The Washington Post
I’m a drag queen. Here’s what my art really is.
Drag might seem as if it’s about deception. You dress up as a gender different from yours, and in a way that’s not quite real. Men dress up as women, women as men, people who are neither as either or something else. Even the word “drag” emerged from a hidden language. It was called Polari, a code of sorts used by gay people, convicts and traveling entertainers to help them make community in the 18th and 19th centuries. The first queer and transgender pioneers to “put on the drag” lived their lives in the shadows, at a time when queerness was criminalized and police assaults common.
Just as those forebears were living and making art as authentically as they could, so, too, are today’s drag artists. Our art has never really been about deception. Drag is about self-expression without shame, and free thinking about others — about showing respect and care for everyone and for all the ways we present ourselves. It’s at once illuminating and not particularly serious; in drag, we playfully reject our assumptions about how a man or a woman “should” act so we can find our own ways of being. And drag, certainly, is nothing dangerous.
The critics who cry otherwise do so because they don’t understand drag. They don’t want to. Right-wing politicians such as Florida Gov. Ron Desantis, Rep. Marjorie Taylor Greene of Georgia and Arizona state Sen. Vince Leach aren’t trying to inform the public of any real threat when they condemn drag acts. Their inflammatory speech and scare tactics have one goal only: recirculating deeply homophobic stereotypes about “grooming” to defend their campaign against queer and trans existence.
If these conservatives knew anything about queer history, they would know that despite the pain they might cause us, their demonization of queer people and our culture will never actually make us disappear.
We’ve seen a sad pendulum swing many times over the past century of drag in America: The greater our visibility, the fiercer their backlash. It happened with the popular Rockland Palace balls in Harlem in the 1920s, and the ensuing nationwide Pansy Craze of the ’30s, surges of raucous drag parties and queer life. It happened again with the boom of “female impersonator” shows in the ’60s and ’70s, and in the ’90s with New York’s Wigstock generation and Club Kids. Now, we are in the middle of a “Drag Race”-fueled resurgence. Each time drag has broken through to mass audiences, the uninformed have tried to shove us back to the margins.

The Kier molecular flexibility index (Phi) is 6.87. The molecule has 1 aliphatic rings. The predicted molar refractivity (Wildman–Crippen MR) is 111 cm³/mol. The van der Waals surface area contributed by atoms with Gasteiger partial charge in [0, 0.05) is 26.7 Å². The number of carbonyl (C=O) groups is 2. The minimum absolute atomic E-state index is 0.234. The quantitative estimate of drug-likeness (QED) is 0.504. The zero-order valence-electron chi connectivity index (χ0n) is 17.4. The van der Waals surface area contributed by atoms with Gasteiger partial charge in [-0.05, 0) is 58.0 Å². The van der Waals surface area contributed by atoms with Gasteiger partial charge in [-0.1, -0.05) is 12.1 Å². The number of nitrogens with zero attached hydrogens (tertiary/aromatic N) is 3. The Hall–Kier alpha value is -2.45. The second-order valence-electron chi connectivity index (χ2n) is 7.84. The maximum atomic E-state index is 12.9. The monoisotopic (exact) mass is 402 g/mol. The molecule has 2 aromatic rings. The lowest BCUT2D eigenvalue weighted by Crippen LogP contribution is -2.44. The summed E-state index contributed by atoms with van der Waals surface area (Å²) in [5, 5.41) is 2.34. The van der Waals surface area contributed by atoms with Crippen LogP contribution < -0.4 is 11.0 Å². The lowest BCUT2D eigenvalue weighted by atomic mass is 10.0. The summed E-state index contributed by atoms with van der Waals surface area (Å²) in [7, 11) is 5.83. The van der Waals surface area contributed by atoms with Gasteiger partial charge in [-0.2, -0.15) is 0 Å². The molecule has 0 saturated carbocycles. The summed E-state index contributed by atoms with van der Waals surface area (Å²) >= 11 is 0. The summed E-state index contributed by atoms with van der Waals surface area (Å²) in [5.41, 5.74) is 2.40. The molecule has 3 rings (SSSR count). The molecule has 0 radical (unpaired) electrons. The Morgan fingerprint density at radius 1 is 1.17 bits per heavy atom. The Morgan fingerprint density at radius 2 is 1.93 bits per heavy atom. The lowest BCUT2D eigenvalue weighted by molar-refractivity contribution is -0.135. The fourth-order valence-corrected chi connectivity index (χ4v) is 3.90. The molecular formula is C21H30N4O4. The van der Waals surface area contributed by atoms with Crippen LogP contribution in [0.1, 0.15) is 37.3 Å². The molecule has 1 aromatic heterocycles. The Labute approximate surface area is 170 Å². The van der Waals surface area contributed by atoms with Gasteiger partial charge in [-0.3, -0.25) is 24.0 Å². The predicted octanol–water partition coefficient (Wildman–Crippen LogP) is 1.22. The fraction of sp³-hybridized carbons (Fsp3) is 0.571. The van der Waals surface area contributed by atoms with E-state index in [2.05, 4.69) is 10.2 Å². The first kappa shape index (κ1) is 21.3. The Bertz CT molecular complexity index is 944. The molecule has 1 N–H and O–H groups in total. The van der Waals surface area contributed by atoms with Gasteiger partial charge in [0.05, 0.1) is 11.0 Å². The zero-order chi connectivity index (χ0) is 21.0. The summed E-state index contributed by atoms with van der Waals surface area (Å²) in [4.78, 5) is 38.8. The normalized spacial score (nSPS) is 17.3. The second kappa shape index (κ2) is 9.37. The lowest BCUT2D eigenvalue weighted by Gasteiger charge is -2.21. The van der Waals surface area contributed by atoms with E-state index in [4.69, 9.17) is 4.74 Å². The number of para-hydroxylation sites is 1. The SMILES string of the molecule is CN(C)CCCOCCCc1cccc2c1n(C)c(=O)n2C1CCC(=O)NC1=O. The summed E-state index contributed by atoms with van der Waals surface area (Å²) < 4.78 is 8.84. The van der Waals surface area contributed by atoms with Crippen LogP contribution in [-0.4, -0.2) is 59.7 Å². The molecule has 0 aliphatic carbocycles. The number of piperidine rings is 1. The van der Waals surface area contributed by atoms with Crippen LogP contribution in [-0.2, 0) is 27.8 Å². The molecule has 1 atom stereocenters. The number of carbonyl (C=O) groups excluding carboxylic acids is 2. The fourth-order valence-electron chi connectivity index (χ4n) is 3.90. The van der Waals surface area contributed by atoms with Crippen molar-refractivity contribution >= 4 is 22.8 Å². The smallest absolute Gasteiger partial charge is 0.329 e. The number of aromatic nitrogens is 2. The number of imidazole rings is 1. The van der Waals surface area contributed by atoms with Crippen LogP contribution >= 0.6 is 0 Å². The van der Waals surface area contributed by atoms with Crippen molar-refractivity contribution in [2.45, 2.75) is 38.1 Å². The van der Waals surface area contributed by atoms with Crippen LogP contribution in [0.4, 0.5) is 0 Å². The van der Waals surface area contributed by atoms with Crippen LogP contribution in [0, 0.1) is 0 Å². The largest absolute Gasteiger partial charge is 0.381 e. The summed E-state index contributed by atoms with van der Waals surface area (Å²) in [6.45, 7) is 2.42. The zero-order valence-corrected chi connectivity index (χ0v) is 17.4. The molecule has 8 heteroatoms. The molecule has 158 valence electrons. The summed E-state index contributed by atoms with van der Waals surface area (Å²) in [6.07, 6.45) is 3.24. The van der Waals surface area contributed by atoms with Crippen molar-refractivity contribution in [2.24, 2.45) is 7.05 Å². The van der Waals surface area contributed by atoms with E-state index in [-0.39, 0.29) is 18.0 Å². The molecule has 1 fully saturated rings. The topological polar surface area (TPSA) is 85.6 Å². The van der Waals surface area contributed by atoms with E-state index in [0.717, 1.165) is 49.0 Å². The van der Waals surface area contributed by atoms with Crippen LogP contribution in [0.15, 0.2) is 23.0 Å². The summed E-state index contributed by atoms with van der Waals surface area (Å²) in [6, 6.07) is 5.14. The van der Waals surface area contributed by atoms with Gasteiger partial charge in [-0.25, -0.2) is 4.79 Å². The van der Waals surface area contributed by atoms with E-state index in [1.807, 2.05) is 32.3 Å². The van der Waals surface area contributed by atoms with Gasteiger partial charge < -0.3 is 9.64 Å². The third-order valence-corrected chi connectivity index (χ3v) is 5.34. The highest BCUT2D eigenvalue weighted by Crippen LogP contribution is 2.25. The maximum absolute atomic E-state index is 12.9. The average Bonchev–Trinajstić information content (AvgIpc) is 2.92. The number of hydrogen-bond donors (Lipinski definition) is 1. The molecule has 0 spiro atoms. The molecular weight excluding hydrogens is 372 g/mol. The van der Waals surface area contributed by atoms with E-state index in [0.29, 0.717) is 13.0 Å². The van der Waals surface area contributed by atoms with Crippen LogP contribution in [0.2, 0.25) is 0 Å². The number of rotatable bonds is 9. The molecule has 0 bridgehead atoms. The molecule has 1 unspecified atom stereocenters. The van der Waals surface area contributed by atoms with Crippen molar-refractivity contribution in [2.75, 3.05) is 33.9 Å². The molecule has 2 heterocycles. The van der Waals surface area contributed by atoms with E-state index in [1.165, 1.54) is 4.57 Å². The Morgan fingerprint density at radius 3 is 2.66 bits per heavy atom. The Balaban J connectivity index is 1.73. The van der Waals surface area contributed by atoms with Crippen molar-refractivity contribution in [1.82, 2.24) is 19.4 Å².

It’s telling that conservatives have centered the drag debate on children. Drag is no less appropriate than other forms of entertainment. While most of our shows in bars and clubs are designed for adults, like any artists, we edit our performances to be squeakyclean for family-friendly audiences. Whether the queer community’s opponents know this or not, they do know prejudice has to be taught, and taught early. Drafting laws to ban children from our performances is much less about the imagined sexual dangers of a drag show than the imagined dangers of failing to indoctrinate children with fear and shame around queerness from an early age.
Drag is, more than anything, an antidote to that fear and shame. A child who sees queens and kings onstage twirling in costume, acting absurd and authentic before all of society, is bound to develop empathy and tolerance. I think that’s healthy! Yet these are threatening traits in the eyes of many powerful people who want to stamp out true gender equality.
Of course, if spiteful politicians were to drive us from the public libraries and our (popular!) kids’ book readings there, we would still have our bars. And if we were driven from our bars, we would have our parties and our parks, our bodies and lives. Part of drag’s history is how we have always found ways to transform the world around us to make room for our lives. But haven’t we progressed beyond being criminalized and feared just for who we are?
Queer people are real, even in the face of injustice and discrimination. We deserve to be treated equally, whether or not you like our genders, our art or our clothes. Just get to know us. Let your children get to know us; the next generation ought to be introduced to the world in as full and honest a way as they can be, so they can figure out exactly where they fit in it — and celebrate where others fit in, too.
Drag can be that introduction, as much for kids as for anyone with enough wonder left in them to open their heart to something new. The people pushing hateful lies about this art form are the dangerous, deceitful ones. Under all the wigs, and the makeup, and the false lashes — and perhaps a bit because of them — we are telling something true.